But are you arguing that Macca’s latest is as good as – or on a par with – his best work? I’ve heard one tune off the new record and I don’t think it’s in the same league as his early solo work, let alone his great Beatles moments. So to make the industry beatdown work we have to be able to make the critical case, you know?

  4. I’m arguing that Macca, who’s 64 – and Graham Parker, who’s 56 – should get treated like the authentic, worthy artists that they are and at least get a fair shot in the marketplace.

    If they succeed or fail – that should be on the merit of their work – not on whether they fit a marketing plan.

    It’s not a matter of whether you or I like a particular song or album – an artist who has proven his talent over decades of work should get the chance to prove it again. That doesn’t seem too much to ask.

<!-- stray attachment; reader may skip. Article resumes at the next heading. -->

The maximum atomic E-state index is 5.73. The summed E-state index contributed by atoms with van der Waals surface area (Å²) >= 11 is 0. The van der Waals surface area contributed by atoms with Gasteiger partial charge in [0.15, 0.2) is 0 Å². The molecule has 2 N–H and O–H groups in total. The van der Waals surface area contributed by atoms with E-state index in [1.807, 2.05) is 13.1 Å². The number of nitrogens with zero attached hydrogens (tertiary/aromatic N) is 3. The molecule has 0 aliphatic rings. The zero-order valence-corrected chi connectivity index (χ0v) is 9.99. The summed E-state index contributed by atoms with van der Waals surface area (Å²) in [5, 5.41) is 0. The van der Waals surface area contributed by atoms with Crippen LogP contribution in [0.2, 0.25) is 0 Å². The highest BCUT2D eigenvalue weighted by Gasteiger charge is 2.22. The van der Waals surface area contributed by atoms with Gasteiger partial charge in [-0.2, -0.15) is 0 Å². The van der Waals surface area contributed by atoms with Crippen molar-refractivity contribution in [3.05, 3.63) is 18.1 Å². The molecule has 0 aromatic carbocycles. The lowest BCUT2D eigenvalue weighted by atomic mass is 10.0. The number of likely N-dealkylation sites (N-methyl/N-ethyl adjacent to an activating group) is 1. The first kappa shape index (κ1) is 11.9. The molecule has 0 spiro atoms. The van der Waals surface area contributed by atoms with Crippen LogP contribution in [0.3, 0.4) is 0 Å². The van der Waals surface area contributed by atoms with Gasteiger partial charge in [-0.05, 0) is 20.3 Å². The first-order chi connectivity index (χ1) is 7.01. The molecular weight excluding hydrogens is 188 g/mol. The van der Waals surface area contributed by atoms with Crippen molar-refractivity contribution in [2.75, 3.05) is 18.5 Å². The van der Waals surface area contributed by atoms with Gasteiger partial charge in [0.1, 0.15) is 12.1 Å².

5. It’s hard to argue with such a sensible principle – they’ve earned a fair hearing.

    I wonder – and here comes the heresy – to what degree this is the fault of electronic technology. These days there’s just SO MUCH competing for our attention, so we have our cultural filters turned ALL the way up. Like an HR manager sifting through a stack of 1000 resumes – he’s not looking for reasons to hire, he’s looking for reasons to eliminate, and after a few years of that it doesn’t take much.

    “Too old” becomes a knee-jerk. But when was the last time we had a bust-out hit by an old fucker? Bonnie Raitt?